One of the things I love about this re-imagining of Space: 1999 is how it improves on something that was good albeit flawed. This was one of the things I tried to do when I created my new edition of The Pirates of Sufiro. I worked to keep the parts of the novel that were good, the characters people responded to, but I also tried to take a good hard look at parts of the book that didn’t work so well for readers and revise them and make sure I created good, solid explanations for why things happened. You can learn about The Pirates of Sufiro at: http://davidleesummers.com/pirates_of_sufiro.html

Gordon’s Alive!

This weekend I’m at El Paso Comic Con in El Paso, Texas. If you’re in the area, I hope you’ll drop by. For most of the weekend, you’ll find me at booth A77 in the Vendor Hall. You can learn more about event at http://elpasocomiccon.com/

Just over a month ago, I mentioned having the opportunity to meet Sam J. Jones, who played Flash Gordon in the 1980 movie of the same name. I bought this lovely Alex Ross poster based on the movie and he signed it for me.

Ever since then, I’ve been renewing my acquaintance with Flash Gordon. I first discovered the character watching the serials on Sunday afternoon television. I remembered them fondly enough that I was eager to see the Dino De Laurentiis film in 1980. The problem was, I was exactly the wrong age for the film. At that time in my life, I took my science fiction way too seriously. I loved Star Trek because of its serious approach to the future. Star Wars was fun, but I almost found it a guilty pleasure. The camp approach of Flash Gordon was just way over the top for me at the time.

Over the years, the 1980 Flash Gordon has grown on me. I’ve come to appreciate how fun the film is, especially with Max Von Sydow and Topol chewing the scenery as Ming the Merciless and Dr. Hans Zarkov respectively. In my most recent viewing, I even spotted a young Robbie Coltrane, best known to most people today as Hagrid from the Harry Potter films in a bit part. In a bit of twist, given my love at the time, Deep Roy who plays Keenser in the new Star Trek films even has a bit part in Flash Gordon.

Since watching the movie, I found a lovely collected edition of Alex Raymond’s original comic strips from the 1930s. I’ve been pleased to discover that the 1980 movie is, in many ways, a very faithful adaptation of the material. Really, my one disappointment is that Prince Thun of the lion men gets such a tiny moment in the film, and he’s not much of a lion man.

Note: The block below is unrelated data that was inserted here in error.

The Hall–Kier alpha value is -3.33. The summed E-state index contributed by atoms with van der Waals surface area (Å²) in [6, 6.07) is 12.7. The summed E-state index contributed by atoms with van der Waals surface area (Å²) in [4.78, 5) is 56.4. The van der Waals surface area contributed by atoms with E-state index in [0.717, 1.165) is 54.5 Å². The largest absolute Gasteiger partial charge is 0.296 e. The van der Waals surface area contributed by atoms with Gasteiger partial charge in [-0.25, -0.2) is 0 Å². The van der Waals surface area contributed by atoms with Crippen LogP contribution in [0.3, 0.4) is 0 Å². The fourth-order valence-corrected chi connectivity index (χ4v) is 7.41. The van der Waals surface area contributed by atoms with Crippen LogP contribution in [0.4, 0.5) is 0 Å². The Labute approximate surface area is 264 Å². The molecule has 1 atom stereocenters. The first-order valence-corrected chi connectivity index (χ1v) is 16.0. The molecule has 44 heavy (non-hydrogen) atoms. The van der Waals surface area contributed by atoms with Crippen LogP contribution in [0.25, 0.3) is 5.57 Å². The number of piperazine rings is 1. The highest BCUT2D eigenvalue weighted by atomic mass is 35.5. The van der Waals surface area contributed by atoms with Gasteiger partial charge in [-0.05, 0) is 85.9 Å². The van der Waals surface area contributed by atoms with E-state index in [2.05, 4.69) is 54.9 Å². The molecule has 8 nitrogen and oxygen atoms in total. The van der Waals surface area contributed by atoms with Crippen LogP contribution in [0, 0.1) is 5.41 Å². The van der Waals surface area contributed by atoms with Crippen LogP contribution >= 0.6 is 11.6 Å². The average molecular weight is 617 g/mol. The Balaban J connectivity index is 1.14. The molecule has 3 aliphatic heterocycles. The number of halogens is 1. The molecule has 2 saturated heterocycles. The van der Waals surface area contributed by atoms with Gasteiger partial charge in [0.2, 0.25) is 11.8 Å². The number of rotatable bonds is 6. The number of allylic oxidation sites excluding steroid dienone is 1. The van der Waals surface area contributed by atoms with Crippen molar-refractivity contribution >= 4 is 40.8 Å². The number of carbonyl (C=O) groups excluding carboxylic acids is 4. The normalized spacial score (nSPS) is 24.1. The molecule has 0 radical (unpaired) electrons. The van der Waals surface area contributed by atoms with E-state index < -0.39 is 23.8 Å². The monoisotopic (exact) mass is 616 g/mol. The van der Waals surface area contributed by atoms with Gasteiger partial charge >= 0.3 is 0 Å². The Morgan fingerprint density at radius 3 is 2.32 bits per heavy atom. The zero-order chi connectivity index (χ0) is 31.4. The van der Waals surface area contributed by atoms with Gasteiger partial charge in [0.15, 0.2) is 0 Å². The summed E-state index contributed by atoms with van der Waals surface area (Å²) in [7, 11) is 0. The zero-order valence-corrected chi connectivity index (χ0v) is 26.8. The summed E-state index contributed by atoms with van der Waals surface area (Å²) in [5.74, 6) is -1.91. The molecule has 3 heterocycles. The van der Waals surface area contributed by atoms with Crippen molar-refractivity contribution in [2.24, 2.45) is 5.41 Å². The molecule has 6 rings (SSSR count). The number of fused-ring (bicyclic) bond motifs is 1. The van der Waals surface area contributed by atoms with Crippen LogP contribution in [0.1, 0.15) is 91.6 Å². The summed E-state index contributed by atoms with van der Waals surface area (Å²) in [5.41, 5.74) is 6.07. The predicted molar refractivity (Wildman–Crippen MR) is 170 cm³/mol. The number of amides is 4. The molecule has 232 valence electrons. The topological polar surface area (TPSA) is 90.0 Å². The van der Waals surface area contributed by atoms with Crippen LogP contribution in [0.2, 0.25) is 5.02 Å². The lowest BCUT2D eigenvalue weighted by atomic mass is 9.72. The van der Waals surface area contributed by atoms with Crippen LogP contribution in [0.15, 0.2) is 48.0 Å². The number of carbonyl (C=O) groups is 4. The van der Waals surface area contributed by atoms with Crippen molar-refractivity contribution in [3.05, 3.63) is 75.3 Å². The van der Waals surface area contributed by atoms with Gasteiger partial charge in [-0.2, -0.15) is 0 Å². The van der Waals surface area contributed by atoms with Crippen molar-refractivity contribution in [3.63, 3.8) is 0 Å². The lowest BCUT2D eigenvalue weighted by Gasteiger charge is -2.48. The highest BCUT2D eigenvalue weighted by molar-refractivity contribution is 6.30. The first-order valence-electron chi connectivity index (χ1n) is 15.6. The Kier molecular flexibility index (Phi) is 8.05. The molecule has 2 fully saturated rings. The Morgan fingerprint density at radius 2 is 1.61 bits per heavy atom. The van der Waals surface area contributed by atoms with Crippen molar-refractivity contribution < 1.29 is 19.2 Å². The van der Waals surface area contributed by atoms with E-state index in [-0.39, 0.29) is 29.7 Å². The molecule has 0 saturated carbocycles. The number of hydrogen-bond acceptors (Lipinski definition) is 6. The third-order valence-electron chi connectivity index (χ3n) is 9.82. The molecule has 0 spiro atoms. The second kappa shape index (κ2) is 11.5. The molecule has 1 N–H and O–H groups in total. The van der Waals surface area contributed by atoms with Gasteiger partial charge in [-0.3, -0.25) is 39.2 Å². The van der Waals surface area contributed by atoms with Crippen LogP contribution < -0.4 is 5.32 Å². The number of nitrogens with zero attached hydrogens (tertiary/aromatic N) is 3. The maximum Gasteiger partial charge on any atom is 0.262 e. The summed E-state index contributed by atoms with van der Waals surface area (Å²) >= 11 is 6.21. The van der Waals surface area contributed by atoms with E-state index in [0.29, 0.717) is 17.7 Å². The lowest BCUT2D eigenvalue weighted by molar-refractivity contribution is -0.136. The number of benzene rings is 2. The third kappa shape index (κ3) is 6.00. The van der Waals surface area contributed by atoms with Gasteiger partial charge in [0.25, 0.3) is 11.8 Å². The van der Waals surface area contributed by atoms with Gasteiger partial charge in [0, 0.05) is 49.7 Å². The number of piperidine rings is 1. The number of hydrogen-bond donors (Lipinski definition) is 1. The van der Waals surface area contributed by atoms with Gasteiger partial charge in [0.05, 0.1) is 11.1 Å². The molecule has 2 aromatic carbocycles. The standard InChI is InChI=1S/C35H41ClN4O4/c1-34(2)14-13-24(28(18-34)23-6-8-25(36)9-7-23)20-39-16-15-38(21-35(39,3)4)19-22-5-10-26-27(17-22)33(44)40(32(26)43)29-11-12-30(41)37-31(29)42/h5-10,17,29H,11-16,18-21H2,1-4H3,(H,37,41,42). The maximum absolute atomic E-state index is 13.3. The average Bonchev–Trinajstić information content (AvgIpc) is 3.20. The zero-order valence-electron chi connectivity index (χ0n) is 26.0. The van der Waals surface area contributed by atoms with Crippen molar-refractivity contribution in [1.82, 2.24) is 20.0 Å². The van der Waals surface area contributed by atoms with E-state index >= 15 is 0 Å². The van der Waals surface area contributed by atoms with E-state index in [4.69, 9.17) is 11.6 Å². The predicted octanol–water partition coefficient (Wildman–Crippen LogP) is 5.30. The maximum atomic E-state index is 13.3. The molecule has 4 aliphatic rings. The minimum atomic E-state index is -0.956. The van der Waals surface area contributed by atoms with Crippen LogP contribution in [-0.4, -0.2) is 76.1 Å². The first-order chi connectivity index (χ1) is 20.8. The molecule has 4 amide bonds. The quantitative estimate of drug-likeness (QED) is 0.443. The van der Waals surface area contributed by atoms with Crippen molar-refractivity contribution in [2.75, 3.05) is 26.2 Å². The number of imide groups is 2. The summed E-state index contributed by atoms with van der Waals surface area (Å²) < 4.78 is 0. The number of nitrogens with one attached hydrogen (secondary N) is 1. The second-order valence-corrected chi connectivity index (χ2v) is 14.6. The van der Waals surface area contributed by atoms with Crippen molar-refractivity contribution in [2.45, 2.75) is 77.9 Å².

It strikes me that it’s very fitting to rekindle my interest in Flash Gordon at a steampunk convention. Flash Gordon really epitomizes what we mean when we talk about “retrofuturism.” Reading the original comics is a view of the future as people saw it thirty years before I was born. The 1980 movie worked to recapture that retrofuturistic perspective.

I also see a lot of the high octane excitement that fuels my adventure stories whether they be set in the future or the past. Hopefully I do slow it down a little bit. Whereas I try to make sure something exciting, or at least interesting, happens in each chapter or section of a chapter, the comics literally work to assure something exciting happen in every panel. It’s a little stunning to see how often the word “suddenly” appears leading a panel of narration.

I should note, these strips are as much or perhaps more over the top than the 1980 film. I nearly lost it when Flash, Dale, and Dr. Zarkov are suddenly beset by Squirlons—flying squirrels from the Planet Mongo whose bite induces madness! Also near the end of this volume, Flash Gordon goes on to don essentially the same outfit Zapp Branigan would wear in Futurama. Reading the comic also informed me that Jabba the Hutt makes Princess Leia do a Dale Arden cosplay in Return of the Jedi. Dale wears almost exactly that infamous outfit throughout the first half of the book.

It’s clear Flash Gordon flying around in rocket ships with fins and battling dinosaurs, dragons, and shark men isn’t serious science fiction, but it sure is fun. As I’m writing Owl Riders, I hope to emulate some of that fun as ornithopters and air ships fill the sky and Apache battle wagons give the cavalry trouble in Arizona. In the process, I hope to make it just a little more plausible so you might wonder if it really could have happened. Meanwhile, I hope to use a few less adverbs in the process. Although I might have to sneak in at least one “Suddenly” as a tribute.